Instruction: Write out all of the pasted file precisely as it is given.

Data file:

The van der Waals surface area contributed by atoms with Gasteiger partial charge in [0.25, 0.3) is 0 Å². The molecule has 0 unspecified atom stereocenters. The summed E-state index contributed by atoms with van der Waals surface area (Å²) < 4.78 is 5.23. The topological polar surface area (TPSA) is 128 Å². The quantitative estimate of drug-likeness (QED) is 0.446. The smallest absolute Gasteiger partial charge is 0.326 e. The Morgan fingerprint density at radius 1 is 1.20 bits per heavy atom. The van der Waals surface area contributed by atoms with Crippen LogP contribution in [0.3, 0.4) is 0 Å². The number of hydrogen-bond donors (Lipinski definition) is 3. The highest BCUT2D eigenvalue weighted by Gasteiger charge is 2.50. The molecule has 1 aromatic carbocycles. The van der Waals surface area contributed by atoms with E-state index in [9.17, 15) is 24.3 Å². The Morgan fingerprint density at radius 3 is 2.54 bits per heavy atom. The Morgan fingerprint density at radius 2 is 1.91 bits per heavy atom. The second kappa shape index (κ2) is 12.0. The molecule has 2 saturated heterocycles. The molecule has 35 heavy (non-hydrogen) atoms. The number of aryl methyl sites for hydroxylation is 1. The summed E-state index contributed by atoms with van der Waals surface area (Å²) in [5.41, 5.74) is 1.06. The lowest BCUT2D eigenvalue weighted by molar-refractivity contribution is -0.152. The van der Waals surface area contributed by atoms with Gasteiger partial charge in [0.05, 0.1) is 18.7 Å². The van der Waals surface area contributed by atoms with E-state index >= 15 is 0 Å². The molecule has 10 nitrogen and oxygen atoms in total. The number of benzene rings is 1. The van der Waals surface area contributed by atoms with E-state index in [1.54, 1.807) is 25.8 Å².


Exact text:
The van der Waals surface area contributed by atoms with Gasteiger partial charge in [0.25, 0.3) is 0 Å². The molecule has 0 unspecified atom stereocenters. The summed E-state index contributed by atoms with van der Waals surface area (Å²) < 4.78 is 5.23. The topological polar surface area (TPSA) is 128 Å². The quantitative estimate of drug-likeness (QED) is 0.446. The smallest absolute Gasteiger partial charge is 0.326 e. The Morgan fingerprint density at radius 1 is 1.20 bits per heavy atom. The van der Waals surface area contributed by atoms with Crippen LogP contribution in [0.3, 0.4) is 0 Å². The number of hydrogen-bond donors (Lipinski definition) is 3. The highest BCUT2D eigenvalue weighted by Gasteiger charge is 2.50. The molecule has 1 aromatic carbocycles. The van der Waals surface area contributed by atoms with E-state index in [9.17, 15) is 24.3 Å². The Morgan fingerprint density at radius 3 is 2.54 bits per heavy atom. The Morgan fingerprint density at radius 2 is 1.91 bits per heavy atom. The second kappa shape index (κ2) is 12.0. The molecule has 2 saturated heterocycles. The molecule has 35 heavy (non-hydrogen) atoms. The number of aryl methyl sites for hydroxylation is 1. The summed E-state index contributed by atoms with van der Waals surface area (Å²) in [5.41, 5.74) is 1.06. The lowest BCUT2D eigenvalue weighted by molar-refractivity contribution is -0.152. The van der Waals surface area contributed by atoms with Gasteiger partial charge in [0.05, 0.1) is 18.7 Å². The van der Waals surface area contributed by atoms with E-state index >= 15 is 0 Å². The molecule has 10 nitrogen and oxygen atoms in total. The number of benzene rings is 1. The van der Waals surface area contributed by atoms with E-state index in [1.54, 1.807) is 25.8 Å².